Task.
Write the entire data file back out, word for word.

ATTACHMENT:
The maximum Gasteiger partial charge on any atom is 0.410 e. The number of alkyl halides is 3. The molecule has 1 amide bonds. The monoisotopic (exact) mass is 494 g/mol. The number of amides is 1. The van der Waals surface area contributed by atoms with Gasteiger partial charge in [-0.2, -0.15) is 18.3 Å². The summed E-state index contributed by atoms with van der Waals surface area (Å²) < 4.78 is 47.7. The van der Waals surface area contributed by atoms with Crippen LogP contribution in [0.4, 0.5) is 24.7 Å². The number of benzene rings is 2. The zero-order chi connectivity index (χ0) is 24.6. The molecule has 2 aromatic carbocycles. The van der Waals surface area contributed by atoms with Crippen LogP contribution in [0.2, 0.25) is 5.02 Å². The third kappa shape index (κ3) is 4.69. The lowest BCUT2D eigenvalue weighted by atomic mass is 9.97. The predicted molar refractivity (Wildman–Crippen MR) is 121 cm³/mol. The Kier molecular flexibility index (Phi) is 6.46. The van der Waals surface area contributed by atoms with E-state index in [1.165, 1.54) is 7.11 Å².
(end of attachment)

The maximum Gasteiger partial charge on any atom is 0.410 e. The number of alkyl halides is 3. The molecule has 1 amide bonds. The monoisotopic (exact) mass is 494 g/mol. The number of amides is 1. The van der Waals surface area contributed by atoms with Gasteiger partial charge in [-0.2, -0.15) is 18.3 Å². The summed E-state index contributed by atoms with van der Waals surface area (Å²) < 4.78 is 47.7. The van der Waals surface area contributed by atoms with Crippen LogP contribution in [0.4, 0.5) is 24.7 Å². The number of benzene rings is 2. The zero-order chi connectivity index (χ0) is 24.6. The molecule has 2 aromatic carbocycles. The van der Waals surface area contributed by atoms with Crippen LogP contribution in [0.2, 0.25) is 5.02 Å². The third kappa shape index (κ3) is 4.69. The lowest BCUT2D eigenvalue weighted by atomic mass is 9.97. The predicted molar refractivity (Wildman–Crippen MR) is 121 cm³/mol. The Kier molecular flexibility index (Phi) is 6.46. The van der Waals surface area contributed by atoms with E-state index in [1.165, 1.54) is 7.11 Å².